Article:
Is it possible to blink an LED using just a capacitor? (and maybe a resistor).
For example, if I want to LED to blink once every 2 seconds. Is that possible?
I know it can be done with a 555 as well as with a capacitor and transistor.
Electrical Engineering Stack Exchange is a question and answer site for electronics and electrical engineering professionals, students, and enthusiasts. It only takes a minute to sign up.Sign up to join this community
Blinking an LED can't done with just passive elements. Interestingly, you can accomplish periodically blinking a light, with a resistor and a capacitor, if your light happens to be a neon discharge lamp. The reason a neon bulb will work and an LED won't has to do with their current-vs-voltage behavior.
In the LED's case, no matter what the voltage across it, some current will be passed. This effectively keeps the cap from charging up, as an operating point is established that is determined by the LED and the resistor. You'll just get a constant glow of some intensity.
But with the neon bulb, no current is passed until the voltage exceeds some threshold, which is the breakdown voltage of the neon gas. This allows the capacitor to charge up while the bulb remains dark. When the breakdown voltage is reached, the gas ionizes, and the energy stored in the capacitor is dumped through it, producing a short, bright flash.
Basically you need some device in the circuit that operates like an active device. To blink an LED, you need a couple of transistors (e.g., multivibrator configuration) or possibly a single SCR (biased to have a suitably low break-over voltage). In the case of a neon bulb, the bulb itself is the active device, having distinct conducting and cutoff behavior.
You could do it with a high voltage, current-limited supply and a spark gap, which is sort of like a capacitor. :D
A completely orthogonal approach, but you could use a thin (read: high-resistance) bimetallic strip, or even a thin enough "muscle wire" to blink an LED, probably with a time scale of a second or two.
This wire or strip heats up due to the current and deforms, breaking the circuit. It cools, making the circuit again. This is the standard "blinking christmas light" circuit, and it works fine for LEDs too.
This sort of thing is pretty easy with a high current LED (you didn't say what type you're using!), but if it's a low current LED, you'd probably need a moderately high voltage (maybe 12V) and corresponding resistance to drive the LED properly while heating the wire at the right rate.
I believe what you are looking for is an astable multivibrator. At it's heart are just two capacitors and two transistors with a couple of resistors. wikipedia has an informative entry about it: http://en.wikipedia.org/wiki/Multivibrator
Some sort of trigger circuit is needed to discharge the capacitor into the LED when it has charged up to a certain level. That can't be achieved with a resistor.
I haven't tried this, but I just thought of it while reading JustJeff's excellent answer. What if you took a (reverse-biased) zener diode in series with the LED, that pair in parallel with the cap, and a resistor from the (led+zener)-cap node to +V? Is the zener's reverse leakage current low enough to allow this to work?
Nevermind... I'm an idiot. The resistor to +V would be above the zener breakdown voltage and thus the circuit wouldn't work. Editing with this instead of deleting the post for posterity. :-)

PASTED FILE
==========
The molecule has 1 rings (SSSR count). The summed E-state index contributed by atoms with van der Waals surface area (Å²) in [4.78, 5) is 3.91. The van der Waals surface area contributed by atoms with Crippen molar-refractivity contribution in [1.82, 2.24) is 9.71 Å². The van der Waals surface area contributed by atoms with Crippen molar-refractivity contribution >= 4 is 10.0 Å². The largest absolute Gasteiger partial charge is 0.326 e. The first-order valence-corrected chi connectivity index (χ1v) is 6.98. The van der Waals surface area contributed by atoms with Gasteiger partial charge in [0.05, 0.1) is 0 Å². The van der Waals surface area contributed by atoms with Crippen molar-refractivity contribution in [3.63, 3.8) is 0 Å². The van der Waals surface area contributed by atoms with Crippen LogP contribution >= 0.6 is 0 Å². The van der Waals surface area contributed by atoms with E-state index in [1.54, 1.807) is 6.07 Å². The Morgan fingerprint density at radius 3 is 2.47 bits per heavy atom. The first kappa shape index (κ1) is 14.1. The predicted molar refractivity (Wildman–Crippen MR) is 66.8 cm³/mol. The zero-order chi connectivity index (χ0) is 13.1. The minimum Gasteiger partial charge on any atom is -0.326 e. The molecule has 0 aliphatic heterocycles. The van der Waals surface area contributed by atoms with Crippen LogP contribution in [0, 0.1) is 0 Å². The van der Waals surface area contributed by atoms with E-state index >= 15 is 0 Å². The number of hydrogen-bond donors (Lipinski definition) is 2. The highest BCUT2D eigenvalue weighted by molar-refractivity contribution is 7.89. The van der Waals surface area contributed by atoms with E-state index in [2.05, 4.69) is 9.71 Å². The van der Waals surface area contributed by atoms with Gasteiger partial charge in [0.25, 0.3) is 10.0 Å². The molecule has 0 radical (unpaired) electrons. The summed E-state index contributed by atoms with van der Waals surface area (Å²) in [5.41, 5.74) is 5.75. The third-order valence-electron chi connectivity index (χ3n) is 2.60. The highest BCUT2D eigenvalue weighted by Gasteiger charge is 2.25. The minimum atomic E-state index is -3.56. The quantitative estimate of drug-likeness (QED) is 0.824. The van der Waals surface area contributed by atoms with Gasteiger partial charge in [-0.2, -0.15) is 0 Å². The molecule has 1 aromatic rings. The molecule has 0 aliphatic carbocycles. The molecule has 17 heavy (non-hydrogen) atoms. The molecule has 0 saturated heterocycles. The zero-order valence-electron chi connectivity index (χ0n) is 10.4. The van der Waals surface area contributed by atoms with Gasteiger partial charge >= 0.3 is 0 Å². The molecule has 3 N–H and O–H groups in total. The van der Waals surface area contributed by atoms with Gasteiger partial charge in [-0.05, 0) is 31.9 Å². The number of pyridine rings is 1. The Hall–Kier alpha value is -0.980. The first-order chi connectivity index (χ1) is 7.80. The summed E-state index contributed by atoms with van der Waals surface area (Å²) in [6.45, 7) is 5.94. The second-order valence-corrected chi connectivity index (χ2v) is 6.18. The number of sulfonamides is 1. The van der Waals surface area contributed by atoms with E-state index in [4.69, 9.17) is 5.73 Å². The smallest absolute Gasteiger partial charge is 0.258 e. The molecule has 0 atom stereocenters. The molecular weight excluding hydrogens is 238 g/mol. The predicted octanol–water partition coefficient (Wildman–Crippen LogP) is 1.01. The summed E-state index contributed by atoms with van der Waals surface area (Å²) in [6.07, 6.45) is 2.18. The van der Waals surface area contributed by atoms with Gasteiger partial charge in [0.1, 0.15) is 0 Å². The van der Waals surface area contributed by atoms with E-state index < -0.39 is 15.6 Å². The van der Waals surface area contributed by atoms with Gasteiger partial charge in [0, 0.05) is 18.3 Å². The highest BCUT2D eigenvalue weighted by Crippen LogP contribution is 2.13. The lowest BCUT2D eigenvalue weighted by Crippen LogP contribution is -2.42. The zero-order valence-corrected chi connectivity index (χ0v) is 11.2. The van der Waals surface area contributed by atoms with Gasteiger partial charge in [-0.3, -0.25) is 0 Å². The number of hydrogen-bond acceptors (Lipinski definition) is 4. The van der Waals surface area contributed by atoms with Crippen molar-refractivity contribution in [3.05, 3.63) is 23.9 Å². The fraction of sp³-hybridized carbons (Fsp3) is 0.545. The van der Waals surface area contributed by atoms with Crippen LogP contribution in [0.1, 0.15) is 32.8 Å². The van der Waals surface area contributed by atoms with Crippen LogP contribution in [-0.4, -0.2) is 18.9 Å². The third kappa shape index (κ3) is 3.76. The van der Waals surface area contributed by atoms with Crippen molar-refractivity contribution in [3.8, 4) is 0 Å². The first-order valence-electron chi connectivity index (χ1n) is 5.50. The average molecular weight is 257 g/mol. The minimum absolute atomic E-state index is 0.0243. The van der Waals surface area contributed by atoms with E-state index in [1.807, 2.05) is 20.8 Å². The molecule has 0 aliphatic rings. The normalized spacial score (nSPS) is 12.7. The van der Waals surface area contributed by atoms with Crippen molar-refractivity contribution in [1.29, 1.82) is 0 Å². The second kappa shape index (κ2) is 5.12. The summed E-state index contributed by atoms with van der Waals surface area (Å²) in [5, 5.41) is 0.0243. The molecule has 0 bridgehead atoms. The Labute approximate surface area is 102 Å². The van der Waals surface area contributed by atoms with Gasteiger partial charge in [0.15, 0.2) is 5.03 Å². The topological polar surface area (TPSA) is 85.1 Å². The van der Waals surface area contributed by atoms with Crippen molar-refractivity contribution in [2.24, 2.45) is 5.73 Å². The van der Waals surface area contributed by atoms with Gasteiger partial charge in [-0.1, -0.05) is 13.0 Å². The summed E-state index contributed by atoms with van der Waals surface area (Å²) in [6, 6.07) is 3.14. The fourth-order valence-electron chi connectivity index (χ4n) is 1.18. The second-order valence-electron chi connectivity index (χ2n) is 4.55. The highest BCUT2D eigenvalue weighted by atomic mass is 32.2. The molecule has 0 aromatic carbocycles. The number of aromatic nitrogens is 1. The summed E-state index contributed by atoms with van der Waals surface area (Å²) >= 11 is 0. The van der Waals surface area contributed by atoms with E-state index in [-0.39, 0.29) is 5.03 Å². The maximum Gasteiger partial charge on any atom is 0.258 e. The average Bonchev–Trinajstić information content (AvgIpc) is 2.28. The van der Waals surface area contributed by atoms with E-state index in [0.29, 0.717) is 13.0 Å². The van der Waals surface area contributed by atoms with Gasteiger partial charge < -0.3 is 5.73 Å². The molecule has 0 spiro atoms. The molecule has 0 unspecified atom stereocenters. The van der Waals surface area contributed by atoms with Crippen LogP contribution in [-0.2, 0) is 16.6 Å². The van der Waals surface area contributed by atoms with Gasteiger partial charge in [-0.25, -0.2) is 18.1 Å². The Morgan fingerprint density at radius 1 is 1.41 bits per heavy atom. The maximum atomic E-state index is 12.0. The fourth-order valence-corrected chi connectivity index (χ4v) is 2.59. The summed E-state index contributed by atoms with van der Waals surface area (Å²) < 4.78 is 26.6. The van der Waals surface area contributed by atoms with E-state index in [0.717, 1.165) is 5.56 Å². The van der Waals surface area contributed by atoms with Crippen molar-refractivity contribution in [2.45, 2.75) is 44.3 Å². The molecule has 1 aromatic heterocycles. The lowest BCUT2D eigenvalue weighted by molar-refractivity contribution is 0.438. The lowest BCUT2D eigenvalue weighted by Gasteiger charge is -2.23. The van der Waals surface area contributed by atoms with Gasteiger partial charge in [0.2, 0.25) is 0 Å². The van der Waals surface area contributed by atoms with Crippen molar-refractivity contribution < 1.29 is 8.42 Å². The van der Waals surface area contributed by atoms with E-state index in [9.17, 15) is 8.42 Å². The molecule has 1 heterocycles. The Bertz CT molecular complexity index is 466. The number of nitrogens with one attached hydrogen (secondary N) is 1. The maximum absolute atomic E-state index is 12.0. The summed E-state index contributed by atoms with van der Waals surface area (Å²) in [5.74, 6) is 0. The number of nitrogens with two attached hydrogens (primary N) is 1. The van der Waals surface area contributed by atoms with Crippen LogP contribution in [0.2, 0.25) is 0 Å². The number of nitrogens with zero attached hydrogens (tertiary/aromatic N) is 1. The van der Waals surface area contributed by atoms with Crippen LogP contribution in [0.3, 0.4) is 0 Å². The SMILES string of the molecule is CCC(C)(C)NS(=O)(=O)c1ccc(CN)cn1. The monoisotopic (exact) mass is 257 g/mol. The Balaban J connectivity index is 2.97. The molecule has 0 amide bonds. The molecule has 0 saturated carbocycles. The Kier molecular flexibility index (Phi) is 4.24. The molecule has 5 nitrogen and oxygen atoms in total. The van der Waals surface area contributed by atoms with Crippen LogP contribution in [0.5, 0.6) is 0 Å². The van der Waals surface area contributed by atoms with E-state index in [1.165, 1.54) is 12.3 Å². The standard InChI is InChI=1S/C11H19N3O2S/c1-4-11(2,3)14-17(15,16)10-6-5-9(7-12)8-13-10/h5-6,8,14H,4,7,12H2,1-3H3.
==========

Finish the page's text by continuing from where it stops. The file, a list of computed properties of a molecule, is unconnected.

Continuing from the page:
Diacs, tunnel diodes and gas filled discharge tubes, like a neon, work since they have at least one negative resistance region. In general, a reactance in parallel with a negative resistance will oscillate. Relaxation oscillators, produced by four-layer semiconductor devices, UJT, SCR, SCS, provide negative resistance for exploitation, which leads to the on and off switching points being different. The techs call it hysteresis, neons exhibit voltage hysteresis, tunnel diodes current hysteresis, diacs both, etc. Triacs have an unequal trigger point gate-to-M1 and gate-to-M2, which causes their asymmetric switching with excess harmonic generation. Using a diac in series with the gate almost fully fixes this, but only because it adds series negative resistance to overrule the asymmetric positive resistances G-M1 vs G-M2 before the point of no-return, with negative resistances adding giving double regenerative effect, which speeds the triac on. If a very careful design is done, then you can oscillate a triac using aDC supply and RC network...
Hysteresis is also at the heart of a Schmitt trigger, which many interesting digital circuits exploit. The CMOS 4093 is a favourite chip for building various natty circuits...
Of course, you could always use an LED with a flashing chip built in, like RS 585-387, 5 mm red at 80 cents each...
Just a cap and an LED won't do, but you can use a Diac (similar to two anti-parallel Z-diodes with roughly 30 V) with a series resistor and an LED. If you are able to safely work with AC voltages from the mains outlet, you can try to charge a cap from the mains via a diode with a high-ohmic resistor. Once the cap reaches the Diac's (+LED's) breakdown voltage, a part of the stored charge will go into the LED and make it flash. The next flash won't occur before the Diac's breakdown voltage is reached again. (-> relaxation oscillator, kinda similar to what some others suggested, just that spark gaps or neon bulbs are replaced by semiconductors...)
I found the idea in the German hackers' magazine Elektor many years ago...
Thank you for your interest in this question.
Because it has attracted low-quality or spam answers that had to be removed, posting an answer now requires 10 reputation on this site (the association bonus does not count).
Would you like to answer one of these unanswered questions instead?